By Hillel Aron
By Joseph Tsidulko
By Patrick Range McDonald
By David Futch
By Hillel Aron
By Dennis Romero
By Jill Stewart
By Dennis Romero
“Is Kinky Friedman in there?” I ask at the back entrance of Lucy’s El Adobe, across the street from Paramount Studios.
“Go in and look for the cowboy with the black hat,” a woman holding the guest list for tonight’s “Fun-Raiser” says with a Texas twang.
I spot the black hat and Friedman — one-time country & western singer, now independent candidate for governor of Texas — on the other side of an adobe arch being filmed by a TV camera crew.
“We’re not that other station,” a bald camera operator volunteers.
“You mean Country Music Television?” I say, remembering that the network is following Friedman along the gubernatorial trail for Go Kinky, a reality TV show that will air in early 2006.
“That’s not us,” he says. He works for PBS.
Just then, a man with a shaved head walks in. It’s theater producer Alan Sacks.
“Do you know Kinky?” I ask.
“Yeah, I’ve known him for years,” says Sacks. “He was the best man at my wedding.”
“Are you from Texas?”
“No,” says Sacks. “Brooklyn.”
Then, before I can ask about the Brooklyn-Texas connection, Sacks says, “He’s just a tough Jew.”
Friedman is a tough Jew, a real Jewish cowboy, and the crowd seems to be filled with other cowboys and tough, street-smart Jews, many of them balding. Friedman, however, still looks quite hirsute at 61. His dark mustache and sideburns show no trace of gray, and the black, kinky hair that earned him his nickname may still exist under his ubiquitous black Stetson hat.
Decked out in black shirt, jacket and pants to match his hat, Friedman greets people from table to table. He holds a beer in one hand and a cigar in the other, oblivious to L.A.’s smoking laws. He’s never been afraid to be politically incorrect.
Once, Friedman composed a ballad about the Holocaust and had the temerity to title it “Ride ’em, Jewboy.” When asked years ago about the plight of Soviet Jews, he proposed gathering up all their foreskins in order to hatch future “dic-tators.”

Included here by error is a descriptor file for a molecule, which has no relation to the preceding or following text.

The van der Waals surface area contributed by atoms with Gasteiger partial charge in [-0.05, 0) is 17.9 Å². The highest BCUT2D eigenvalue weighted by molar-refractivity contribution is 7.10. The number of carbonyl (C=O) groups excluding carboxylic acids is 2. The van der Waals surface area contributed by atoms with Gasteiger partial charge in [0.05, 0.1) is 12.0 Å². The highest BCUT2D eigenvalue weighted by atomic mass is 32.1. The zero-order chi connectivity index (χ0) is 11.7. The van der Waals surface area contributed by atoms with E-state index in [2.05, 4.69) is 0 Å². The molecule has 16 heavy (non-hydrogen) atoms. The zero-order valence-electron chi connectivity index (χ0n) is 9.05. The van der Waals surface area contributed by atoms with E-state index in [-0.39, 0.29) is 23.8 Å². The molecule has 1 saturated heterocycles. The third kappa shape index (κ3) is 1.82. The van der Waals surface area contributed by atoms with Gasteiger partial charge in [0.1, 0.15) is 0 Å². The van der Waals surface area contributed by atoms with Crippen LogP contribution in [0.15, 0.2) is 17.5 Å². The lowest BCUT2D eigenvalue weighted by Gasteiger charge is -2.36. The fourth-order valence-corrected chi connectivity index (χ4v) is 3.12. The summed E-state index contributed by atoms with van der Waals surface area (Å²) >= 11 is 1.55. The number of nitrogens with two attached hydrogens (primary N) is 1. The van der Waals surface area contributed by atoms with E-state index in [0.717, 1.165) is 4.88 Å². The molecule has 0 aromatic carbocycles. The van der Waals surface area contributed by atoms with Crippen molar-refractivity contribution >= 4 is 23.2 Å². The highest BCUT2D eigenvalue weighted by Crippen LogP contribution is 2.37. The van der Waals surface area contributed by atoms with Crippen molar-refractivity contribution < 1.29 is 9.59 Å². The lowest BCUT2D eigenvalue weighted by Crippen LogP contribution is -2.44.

Still, he has friends in the White House, the last two White Houses in fact. And as he stands behind a blond-wood lectern visible from two adjoining rooms, Friedman sounds less like a comedian than a no-nonsense reformer in the mold of John McCain, another tough hombre.
“Texas is on eBay. It belongs to the lobbyists and political parties,” says Friedman, pointing out that in the last election only 29 percent of Texans voted, compared to 58 percent of Iraqis who voted in their most recent election.
So, what does he propose to do for Texas?
One, open up Indian casinos and use the money to fund the schools, which are ranked last in the nation.
Two, close the border.
And three, start a Peace Corps for Texas. Friedman was in the Peace Corps himself back in the late 1960s.
Sometimes he slips back into the role of standup comic, uttering well-worn lines about how politicians should get “an honest job robbing banks” and how his education platform would “leave no teacher behind.” But he appears quite serious and reflective when he talks about illegal immigration. “I don’t want any more people dying in the back of cargo container trucks in Texas.”